I was conversing with an Icelandic friend about genders of nouns (all nouns in Icelandic either take on a feminine, masculine, or neuter form) and it had occurred to me that I couldn’t decide whether the mountain in front of me at the time on a farm at Hænuvík looked more masculine or feminine. Many Icelanders have said certain words in their language just feel naturally inclined to a specific grammatical gender, but it’s something that I haven’t found as easy to grasp yet. I was torn between the two; the mountain here held such a softness of feminine energy in the light and a deep masculine harshness in the shadows, as other things did. But even further than that, the shadows held this haze of blues and purples that felt more soft in femininity, and the light showcased a harshness in the mountain’s design. Either way I looked at it the mountain was fluid and contained all essences of form. In the masculine energy was the feminine, and vice versa. (Note here that by masculine and feminine I am referring to the idea of energies rather than of human genders).

I found another mountain in one of the fjords that I’ve been thinking about constantly since leaving it. It’s the type of contrasted landscape that sticks in your mind after you close your eyes. It’s like the notion of staring at the sun for too long: you can see the impression of it’s blazing orb on the back of your eyelids. I can see the harsh curling outlines of shadows forming patterns in the mountainside, the twisting endlessness of rocks cascading, frozen, against each other. The entire mountainside was a crowd of jellyfish holding onto dear life with tentacles wound around each other. It was collective, an entire assimilation of decisions brought on by nature itself.


There is something profound about the intentionality of nature’s intensions. I am reminded of my own acts of creating fine art. An idea creates itself within the mind, desiring to be executed into material form. The idea is a thought within itself that must be committed to be solidified, and much like the mountain, it attempts to express itself through trial and error until the idea finally bursts through into an epiphany. Once committed into the material world, it works at modifying and rebuilding itself until it has understood that it cannot fully represent the initial idea which it came from, at which point it lets go and allows the freeform of progress work itself out. My art comes from ideas which I manifested into paintings and drawings on surfaces, but the final result never portrays the initial thought. At that point, I teach myself to let go of what I intended, and let the intension itself follow a new path as I unfold more layers upon the artwork. I see mountains as things that paint themselves. They are the artist and the art, the painter who takes the paint from his own material self, picking rocks out of his skin and putting them in new places, creating patterns, letting them fall away, creating new patterns, letting them fall away. The impermanence is outstanding, a craving.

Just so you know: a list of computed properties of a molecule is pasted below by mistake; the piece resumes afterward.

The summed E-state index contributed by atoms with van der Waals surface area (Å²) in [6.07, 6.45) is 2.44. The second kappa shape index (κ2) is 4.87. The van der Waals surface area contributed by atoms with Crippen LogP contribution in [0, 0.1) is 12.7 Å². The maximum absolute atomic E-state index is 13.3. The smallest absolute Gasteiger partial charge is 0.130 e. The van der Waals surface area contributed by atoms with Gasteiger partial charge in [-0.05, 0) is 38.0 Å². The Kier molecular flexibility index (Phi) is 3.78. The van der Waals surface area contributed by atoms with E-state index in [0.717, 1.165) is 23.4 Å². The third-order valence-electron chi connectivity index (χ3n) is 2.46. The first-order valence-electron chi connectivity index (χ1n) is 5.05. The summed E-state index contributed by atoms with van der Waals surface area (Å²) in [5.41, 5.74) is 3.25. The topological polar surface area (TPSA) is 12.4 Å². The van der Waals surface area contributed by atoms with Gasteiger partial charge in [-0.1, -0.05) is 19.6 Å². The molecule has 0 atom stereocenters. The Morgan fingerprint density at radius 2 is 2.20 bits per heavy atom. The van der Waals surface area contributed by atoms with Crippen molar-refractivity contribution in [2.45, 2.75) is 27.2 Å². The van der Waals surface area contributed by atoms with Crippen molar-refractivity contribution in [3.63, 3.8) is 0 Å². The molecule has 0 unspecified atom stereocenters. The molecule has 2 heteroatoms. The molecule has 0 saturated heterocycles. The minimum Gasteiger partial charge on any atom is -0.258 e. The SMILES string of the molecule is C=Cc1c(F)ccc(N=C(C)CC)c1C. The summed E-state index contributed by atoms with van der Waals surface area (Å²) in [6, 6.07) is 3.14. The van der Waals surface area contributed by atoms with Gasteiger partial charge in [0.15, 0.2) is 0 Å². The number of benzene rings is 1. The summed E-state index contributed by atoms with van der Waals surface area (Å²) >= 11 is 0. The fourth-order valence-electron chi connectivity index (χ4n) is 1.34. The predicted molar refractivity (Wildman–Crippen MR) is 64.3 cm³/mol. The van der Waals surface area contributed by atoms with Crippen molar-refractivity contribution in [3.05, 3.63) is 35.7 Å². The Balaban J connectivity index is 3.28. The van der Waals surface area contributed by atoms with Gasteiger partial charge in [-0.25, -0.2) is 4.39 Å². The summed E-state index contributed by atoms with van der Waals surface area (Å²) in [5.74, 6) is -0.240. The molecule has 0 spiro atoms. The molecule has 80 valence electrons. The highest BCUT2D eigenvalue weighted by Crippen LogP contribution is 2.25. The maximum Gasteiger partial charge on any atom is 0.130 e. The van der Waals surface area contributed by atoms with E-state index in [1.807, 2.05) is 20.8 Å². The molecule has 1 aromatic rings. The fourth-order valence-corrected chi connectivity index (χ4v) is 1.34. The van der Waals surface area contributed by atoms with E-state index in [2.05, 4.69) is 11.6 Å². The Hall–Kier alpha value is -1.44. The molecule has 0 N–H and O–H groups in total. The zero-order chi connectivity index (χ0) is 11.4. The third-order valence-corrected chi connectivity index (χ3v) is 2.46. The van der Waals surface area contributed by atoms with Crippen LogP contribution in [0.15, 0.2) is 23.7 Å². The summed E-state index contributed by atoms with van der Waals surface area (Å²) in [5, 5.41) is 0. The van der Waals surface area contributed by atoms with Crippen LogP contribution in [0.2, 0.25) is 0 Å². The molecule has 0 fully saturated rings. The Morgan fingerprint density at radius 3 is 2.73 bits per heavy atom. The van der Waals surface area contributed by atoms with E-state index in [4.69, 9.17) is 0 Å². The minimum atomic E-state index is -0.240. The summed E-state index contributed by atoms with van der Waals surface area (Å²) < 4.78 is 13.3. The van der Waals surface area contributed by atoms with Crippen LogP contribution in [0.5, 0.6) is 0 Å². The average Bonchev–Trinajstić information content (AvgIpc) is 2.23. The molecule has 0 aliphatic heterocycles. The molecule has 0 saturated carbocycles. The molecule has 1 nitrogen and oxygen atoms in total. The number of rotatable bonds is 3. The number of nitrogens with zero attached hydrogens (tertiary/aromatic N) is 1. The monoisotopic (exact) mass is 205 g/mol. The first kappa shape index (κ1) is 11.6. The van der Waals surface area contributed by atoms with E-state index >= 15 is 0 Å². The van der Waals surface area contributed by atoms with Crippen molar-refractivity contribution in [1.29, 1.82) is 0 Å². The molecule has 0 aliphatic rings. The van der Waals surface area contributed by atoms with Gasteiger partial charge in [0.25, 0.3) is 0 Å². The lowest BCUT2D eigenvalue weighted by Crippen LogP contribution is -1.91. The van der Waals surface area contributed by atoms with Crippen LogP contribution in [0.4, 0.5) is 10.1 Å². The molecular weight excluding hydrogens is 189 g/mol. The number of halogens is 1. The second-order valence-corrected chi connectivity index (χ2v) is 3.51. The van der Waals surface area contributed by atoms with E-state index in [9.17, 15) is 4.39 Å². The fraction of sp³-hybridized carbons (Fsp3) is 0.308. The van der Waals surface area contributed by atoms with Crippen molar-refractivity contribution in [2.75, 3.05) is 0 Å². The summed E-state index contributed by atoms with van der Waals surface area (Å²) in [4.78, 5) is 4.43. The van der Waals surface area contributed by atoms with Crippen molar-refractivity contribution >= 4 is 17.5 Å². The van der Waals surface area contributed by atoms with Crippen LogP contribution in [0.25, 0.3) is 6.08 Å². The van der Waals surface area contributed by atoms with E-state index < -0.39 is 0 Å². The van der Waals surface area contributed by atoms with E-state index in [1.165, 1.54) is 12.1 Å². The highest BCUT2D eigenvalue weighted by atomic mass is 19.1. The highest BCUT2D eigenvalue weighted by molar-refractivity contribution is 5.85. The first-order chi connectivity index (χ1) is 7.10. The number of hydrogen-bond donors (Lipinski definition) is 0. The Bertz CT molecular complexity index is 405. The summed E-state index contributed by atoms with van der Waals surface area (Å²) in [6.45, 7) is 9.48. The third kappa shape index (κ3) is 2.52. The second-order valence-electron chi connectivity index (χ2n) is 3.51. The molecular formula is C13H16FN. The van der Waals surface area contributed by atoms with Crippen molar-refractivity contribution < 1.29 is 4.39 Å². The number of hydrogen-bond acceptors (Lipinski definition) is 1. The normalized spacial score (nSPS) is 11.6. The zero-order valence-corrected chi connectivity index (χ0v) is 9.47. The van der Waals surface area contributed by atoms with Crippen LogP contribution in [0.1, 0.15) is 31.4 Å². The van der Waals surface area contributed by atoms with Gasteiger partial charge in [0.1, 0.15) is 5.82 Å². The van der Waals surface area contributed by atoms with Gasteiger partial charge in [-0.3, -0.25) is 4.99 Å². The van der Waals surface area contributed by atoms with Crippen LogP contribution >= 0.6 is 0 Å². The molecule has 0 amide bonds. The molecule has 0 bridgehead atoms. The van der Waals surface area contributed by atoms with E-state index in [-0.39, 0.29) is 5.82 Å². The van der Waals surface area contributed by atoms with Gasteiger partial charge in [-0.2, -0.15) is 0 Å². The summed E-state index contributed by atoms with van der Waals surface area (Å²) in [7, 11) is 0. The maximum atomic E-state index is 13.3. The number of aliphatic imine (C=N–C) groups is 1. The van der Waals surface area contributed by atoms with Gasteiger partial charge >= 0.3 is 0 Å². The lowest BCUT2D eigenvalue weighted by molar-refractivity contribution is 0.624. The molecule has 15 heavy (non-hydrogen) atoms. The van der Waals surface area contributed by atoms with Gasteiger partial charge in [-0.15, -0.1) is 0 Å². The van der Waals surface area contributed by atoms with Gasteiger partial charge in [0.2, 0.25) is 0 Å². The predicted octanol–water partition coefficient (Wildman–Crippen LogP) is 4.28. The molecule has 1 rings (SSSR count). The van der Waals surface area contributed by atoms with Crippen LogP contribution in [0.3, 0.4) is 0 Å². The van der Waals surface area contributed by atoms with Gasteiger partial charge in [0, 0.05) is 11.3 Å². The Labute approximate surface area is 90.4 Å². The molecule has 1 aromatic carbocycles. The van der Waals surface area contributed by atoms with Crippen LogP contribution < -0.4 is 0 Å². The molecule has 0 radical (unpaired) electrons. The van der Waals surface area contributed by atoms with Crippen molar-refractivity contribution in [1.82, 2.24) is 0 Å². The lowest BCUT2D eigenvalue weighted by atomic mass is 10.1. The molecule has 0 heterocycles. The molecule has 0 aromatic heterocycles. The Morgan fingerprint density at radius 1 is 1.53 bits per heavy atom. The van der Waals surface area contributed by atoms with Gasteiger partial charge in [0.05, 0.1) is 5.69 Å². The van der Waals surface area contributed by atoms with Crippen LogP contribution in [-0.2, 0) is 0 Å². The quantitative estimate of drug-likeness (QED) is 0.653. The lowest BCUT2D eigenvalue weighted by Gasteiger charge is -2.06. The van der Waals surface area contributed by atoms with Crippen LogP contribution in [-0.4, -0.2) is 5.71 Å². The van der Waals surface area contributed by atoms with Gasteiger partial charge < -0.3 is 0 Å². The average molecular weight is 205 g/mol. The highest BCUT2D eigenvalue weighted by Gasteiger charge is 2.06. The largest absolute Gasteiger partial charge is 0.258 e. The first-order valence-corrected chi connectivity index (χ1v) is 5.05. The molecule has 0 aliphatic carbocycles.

And so I take out parts of myself and press them into mountains, let them fall away, take parts of the mountain and press them into myself, watch the rocks crumble from my hands, fall away, create new patterns at my feet. I climb to the top of the summits and I am part of the mountain, I have raised it to new elevations as it has raised my own self. I fall away from the mountain in a flurry of a descent, feet stepping into patterns, I fall away, I fall away, away.